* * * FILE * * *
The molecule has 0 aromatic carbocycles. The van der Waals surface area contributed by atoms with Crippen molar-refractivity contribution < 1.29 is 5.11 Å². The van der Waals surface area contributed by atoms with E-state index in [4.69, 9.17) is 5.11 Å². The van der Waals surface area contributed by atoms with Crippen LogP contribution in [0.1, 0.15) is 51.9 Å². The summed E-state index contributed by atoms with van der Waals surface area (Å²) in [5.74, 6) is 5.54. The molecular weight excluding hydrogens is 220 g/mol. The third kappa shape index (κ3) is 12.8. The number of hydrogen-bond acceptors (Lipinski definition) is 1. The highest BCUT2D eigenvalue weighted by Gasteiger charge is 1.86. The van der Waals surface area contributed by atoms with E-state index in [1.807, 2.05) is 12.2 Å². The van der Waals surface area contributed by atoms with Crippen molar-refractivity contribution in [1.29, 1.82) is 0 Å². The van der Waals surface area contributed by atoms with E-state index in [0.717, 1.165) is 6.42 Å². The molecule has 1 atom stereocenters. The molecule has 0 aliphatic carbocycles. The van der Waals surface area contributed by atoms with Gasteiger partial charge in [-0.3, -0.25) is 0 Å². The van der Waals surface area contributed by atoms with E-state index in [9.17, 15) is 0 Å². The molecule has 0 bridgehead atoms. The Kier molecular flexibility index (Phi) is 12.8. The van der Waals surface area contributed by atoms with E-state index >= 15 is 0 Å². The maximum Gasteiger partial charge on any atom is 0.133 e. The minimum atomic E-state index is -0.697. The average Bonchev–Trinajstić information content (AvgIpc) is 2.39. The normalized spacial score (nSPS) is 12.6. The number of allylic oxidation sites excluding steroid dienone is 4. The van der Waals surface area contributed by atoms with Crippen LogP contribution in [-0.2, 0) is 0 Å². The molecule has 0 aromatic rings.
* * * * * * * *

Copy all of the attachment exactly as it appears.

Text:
The molecule has 0 aromatic carbocycles. The van der Waals surface area contributed by atoms with Crippen molar-refractivity contribution < 1.29 is 5.11 Å². The van der Waals surface area contributed by atoms with E-state index in [4.69, 9.17) is 5.11 Å². The van der Waals surface area contributed by atoms with Crippen LogP contribution in [0.1, 0.15) is 51.9 Å². The summed E-state index contributed by atoms with van der Waals surface area (Å²) in [5.74, 6) is 5.54. The molecular weight excluding hydrogens is 220 g/mol. The third kappa shape index (κ3) is 12.8. The number of hydrogen-bond acceptors (Lipinski definition) is 1. The highest BCUT2D eigenvalue weighted by Gasteiger charge is 1.86. The van der Waals surface area contributed by atoms with E-state index in [1.807, 2.05) is 12.2 Å². The van der Waals surface area contributed by atoms with Crippen molar-refractivity contribution in [1.29, 1.82) is 0 Å². The van der Waals surface area contributed by atoms with E-state index in [0.717, 1.165) is 6.42 Å². The molecule has 1 atom stereocenters. The molecule has 0 aliphatic carbocycles. The van der Waals surface area contributed by atoms with Gasteiger partial charge in [-0.3, -0.25) is 0 Å². The van der Waals surface area contributed by atoms with E-state index in [9.17, 15) is 0 Å². The molecule has 0 bridgehead atoms. The Kier molecular flexibility index (Phi) is 12.8. The van der Waals surface area contributed by atoms with E-state index >= 15 is 0 Å². The maximum Gasteiger partial charge on any atom is 0.133 e. The minimum atomic E-state index is -0.697. The average Bonchev–Trinajstić information content (AvgIpc) is 2.39. The normalized spacial score (nSPS) is 12.6. The number of allylic oxidation sites excluding steroid dienone is 4. The van der Waals surface area contributed by atoms with Crippen LogP contribution in [-0.2, 0) is 0 Å². The molecule has 0 aromatic rings.